It’s not always easy, but there’s a dignity in the service that continues to others, long after we’ve hung up our uniforms. On Veterans Day we raise a glass to all of the Bill Crawford’s out there – to all of you who, in steadfastly serving your families and communities after your uniformed service to our Nation is complete, remind us of what honorable service and selfless leadership is all about.
So thank a veteran today – today and every day. Because you never know when that janitor or waitress might be someone who fought and bled for you somewhere thousands of miles away.
The CIVVIESUPPLY Brothers
10 LEADERSHIP LESSONS from Bill Crawford, by COL James E. Moschgat:
- 1. Be Cautious of Labels. Labels you place on people may define your relationship to them and bound their potential. Sadly, and for a long time, we labeled Bill as just a janitor, but he was so much more. Therefore, be cautious of a leader who callously says, "Hey, he's just an Airman". Likewise, don't tolerate the O-1, who says, "I can't do that, I'm just a lieutenant.
- 2. Everyone Deserves Respect. Because we hung the "janitor" label on Mr. Crawford, we often wrongly treated him with less respect than others around us. He deserved much more, and not just because he was a Medal of Honor winner. Bill deserved respect because he was a janitor, walked among us, and was a part of our team.
- 3. Courtesy Makes a Difference. Be courteous to all around you, regardless of rank or position. Military customs, as well as common courtesies, help bond a team. When our daily words to Mr. Crawford turned from perfunctory "hellos" to heartfelt greetings, his demeanor and personality outwardly changed. It made a difference for all of us.
- 4. Take Time to Know Your People. Life in the military is hectic, but that's no excuse for not knowing the people you work for and with. For years a hero walked among us at the Academy and we never knew it. Who are the heroes that walk in your midst?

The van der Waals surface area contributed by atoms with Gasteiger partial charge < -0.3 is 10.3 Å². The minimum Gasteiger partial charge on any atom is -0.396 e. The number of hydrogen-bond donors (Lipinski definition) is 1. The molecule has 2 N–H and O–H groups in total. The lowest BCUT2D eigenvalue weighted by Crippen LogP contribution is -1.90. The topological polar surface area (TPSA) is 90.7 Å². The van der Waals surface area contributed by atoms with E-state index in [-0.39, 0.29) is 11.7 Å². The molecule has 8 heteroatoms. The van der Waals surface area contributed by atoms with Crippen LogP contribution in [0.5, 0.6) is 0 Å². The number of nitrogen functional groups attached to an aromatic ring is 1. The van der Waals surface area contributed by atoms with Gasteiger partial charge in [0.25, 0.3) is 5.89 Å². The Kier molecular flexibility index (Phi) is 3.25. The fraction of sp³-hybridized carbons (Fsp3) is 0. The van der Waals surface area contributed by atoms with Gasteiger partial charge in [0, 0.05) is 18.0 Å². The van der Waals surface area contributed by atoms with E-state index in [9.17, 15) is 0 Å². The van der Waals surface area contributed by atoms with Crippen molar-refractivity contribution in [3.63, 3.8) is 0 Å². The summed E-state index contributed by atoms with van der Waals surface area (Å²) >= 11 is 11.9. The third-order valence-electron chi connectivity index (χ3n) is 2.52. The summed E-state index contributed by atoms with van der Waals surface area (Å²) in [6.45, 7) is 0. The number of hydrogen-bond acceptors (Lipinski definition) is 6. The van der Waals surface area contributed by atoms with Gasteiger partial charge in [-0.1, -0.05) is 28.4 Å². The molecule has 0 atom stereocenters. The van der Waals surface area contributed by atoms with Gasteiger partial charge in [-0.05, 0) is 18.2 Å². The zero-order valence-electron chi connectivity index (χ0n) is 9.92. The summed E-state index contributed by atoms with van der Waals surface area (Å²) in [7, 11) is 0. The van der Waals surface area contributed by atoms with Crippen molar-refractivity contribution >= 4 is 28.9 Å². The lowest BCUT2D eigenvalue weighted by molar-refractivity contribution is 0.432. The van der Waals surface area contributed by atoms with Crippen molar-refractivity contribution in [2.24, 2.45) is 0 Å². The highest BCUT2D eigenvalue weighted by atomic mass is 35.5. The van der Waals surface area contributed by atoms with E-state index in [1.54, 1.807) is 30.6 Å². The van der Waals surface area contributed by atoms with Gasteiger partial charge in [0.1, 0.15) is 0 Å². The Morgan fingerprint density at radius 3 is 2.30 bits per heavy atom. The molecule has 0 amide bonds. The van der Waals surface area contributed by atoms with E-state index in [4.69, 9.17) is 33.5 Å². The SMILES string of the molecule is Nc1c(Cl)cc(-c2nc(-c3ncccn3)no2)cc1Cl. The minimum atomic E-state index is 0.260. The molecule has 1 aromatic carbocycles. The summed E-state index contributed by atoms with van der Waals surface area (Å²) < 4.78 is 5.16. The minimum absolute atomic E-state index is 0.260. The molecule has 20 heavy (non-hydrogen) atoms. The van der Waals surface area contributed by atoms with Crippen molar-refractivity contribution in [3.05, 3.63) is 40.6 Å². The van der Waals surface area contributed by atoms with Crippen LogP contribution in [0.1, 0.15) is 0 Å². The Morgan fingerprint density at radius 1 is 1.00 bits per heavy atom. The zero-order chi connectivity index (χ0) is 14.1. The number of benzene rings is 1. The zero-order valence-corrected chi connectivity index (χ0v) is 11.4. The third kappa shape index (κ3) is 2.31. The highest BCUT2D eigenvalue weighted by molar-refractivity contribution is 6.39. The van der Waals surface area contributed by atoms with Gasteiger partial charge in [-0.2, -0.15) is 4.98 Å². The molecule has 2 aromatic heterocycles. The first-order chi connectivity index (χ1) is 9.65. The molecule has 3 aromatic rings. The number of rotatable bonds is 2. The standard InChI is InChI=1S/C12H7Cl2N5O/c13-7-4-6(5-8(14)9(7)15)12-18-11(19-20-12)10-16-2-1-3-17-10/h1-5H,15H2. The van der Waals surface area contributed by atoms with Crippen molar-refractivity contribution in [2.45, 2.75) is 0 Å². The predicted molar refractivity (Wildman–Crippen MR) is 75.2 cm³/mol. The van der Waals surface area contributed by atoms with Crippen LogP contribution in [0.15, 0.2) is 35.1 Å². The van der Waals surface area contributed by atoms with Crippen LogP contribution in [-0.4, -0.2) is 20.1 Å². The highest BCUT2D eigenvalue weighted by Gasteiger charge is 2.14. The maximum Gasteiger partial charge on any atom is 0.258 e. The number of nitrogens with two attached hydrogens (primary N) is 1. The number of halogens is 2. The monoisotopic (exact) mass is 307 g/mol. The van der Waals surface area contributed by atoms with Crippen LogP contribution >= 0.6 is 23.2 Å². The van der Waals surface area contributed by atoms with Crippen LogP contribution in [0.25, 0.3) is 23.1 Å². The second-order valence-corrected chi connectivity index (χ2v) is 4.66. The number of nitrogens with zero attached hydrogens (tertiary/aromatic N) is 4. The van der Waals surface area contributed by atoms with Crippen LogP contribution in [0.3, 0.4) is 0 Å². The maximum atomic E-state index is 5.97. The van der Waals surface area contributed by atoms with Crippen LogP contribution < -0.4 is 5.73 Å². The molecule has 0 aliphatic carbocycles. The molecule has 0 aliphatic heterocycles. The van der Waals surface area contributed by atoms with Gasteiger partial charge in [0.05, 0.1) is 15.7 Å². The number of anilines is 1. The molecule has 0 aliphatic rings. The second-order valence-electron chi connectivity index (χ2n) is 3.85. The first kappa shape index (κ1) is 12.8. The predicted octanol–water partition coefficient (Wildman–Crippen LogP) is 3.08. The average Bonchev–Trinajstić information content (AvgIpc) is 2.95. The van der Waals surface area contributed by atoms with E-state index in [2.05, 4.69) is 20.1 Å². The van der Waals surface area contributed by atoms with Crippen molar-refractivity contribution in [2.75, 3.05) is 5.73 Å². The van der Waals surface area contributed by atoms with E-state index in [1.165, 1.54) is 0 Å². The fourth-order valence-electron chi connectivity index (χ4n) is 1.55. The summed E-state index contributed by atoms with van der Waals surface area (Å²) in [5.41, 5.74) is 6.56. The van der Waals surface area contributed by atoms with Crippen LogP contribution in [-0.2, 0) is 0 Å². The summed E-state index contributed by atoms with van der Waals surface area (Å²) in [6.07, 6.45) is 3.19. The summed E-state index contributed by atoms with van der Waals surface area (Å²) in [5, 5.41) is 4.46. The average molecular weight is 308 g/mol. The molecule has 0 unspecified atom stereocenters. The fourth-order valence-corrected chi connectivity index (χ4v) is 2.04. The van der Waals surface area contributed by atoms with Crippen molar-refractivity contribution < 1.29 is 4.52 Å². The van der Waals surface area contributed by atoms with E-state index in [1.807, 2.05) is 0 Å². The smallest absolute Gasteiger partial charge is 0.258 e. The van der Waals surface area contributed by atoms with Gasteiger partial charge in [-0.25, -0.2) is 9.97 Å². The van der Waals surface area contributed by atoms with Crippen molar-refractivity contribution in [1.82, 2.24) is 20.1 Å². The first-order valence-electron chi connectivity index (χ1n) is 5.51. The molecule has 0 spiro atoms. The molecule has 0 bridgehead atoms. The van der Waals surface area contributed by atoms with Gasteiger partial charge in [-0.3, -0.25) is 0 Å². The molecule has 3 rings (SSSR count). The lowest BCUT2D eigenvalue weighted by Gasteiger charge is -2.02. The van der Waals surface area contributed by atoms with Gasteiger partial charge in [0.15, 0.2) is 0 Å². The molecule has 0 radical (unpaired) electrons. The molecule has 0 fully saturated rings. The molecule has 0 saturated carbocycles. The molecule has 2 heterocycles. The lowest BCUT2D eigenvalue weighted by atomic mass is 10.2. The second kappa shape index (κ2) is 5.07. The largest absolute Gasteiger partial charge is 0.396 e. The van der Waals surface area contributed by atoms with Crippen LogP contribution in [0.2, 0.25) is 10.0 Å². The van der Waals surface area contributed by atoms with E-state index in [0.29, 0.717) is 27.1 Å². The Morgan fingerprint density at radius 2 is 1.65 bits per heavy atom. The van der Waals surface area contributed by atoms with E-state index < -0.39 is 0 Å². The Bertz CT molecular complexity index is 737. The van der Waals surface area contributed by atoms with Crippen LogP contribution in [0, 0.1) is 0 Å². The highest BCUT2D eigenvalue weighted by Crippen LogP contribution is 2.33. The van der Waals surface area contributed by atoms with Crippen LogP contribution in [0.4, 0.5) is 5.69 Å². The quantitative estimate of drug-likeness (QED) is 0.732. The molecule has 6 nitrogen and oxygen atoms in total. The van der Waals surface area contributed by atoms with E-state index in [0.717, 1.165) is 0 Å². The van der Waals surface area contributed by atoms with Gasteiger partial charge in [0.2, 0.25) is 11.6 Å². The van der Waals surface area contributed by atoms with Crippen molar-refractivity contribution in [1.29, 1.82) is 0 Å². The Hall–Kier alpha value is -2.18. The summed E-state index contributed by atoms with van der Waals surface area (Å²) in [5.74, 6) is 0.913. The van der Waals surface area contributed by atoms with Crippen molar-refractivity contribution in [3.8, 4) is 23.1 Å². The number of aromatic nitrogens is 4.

- 5. Anyone Can Be a Hero. Mr. Crawford certainly didn't fit anyone's standard definition of a hero. Moreover, he was a private on the day he won his Medal. Don't sell your people short, for any one of them may be the hero who rises to the occasion when duty calls. On the other hand, it's easy to turn to your proven performers when the chips are down, but don't ignore the rest of the team. Today's rookie could and should be tomorrow's superstar.
- 6. Leaders Should Be Humble. Most modern day heroes and some leaders are anything but humble, especially if you calibrate your hero meter on today's athletic fields. End zone celebrations and self-aggrandizement are what we've come to expect from sports greats. Not Mr. Crawford-he was too busy working to celebrate his past heroics. Leaders would be well-served to do the same.
- 7. Life Won't Always Hand You What You Think You Deserve. We in the military work hard and, dang it, we deserve recognition, right? However, sometimes you just have to persevere, even when accolades don't come your way. Perhaps you weren't nominated for junior officer or airman of the quarter as you thought you should; don't let that stop you.
- 8. Don't pursue glory; pursue excellence. Private Bill Crawford didn't pursue glory; he did his duty and then swept floors for a living.
- 9. No job is beneath a Leader. If Bill Crawford, a Medal of Honor winner, could clean latrines and smile, is there a job beneath your dignity? Think about it. Pursue Excellence. No matter what task life hands you, do it well. Dr. Martin Luther King said, "If life makes you a street sweeper, be the best street sweeper you can be." Mr. Crawford modeled that philosophy and helped make our dormitory area a home.
- 10. Life is a Leadership Laboratory. All too often we look to some school or PME class to teach us about leadership when, in fact, life is a leadership laboratory. Those you meet everyday will teach you enduring lessons if you just take time to stop, look and listen. I spent four years at the Air Force Academy, took dozens of classes, read hundreds of books, and met thousands of great people. I gleaned leadership skills from all of them, but one of the people I remember most is Mr. Bill Crawford and the lessons he unknowingly taught. Don't miss your opportunity to learn.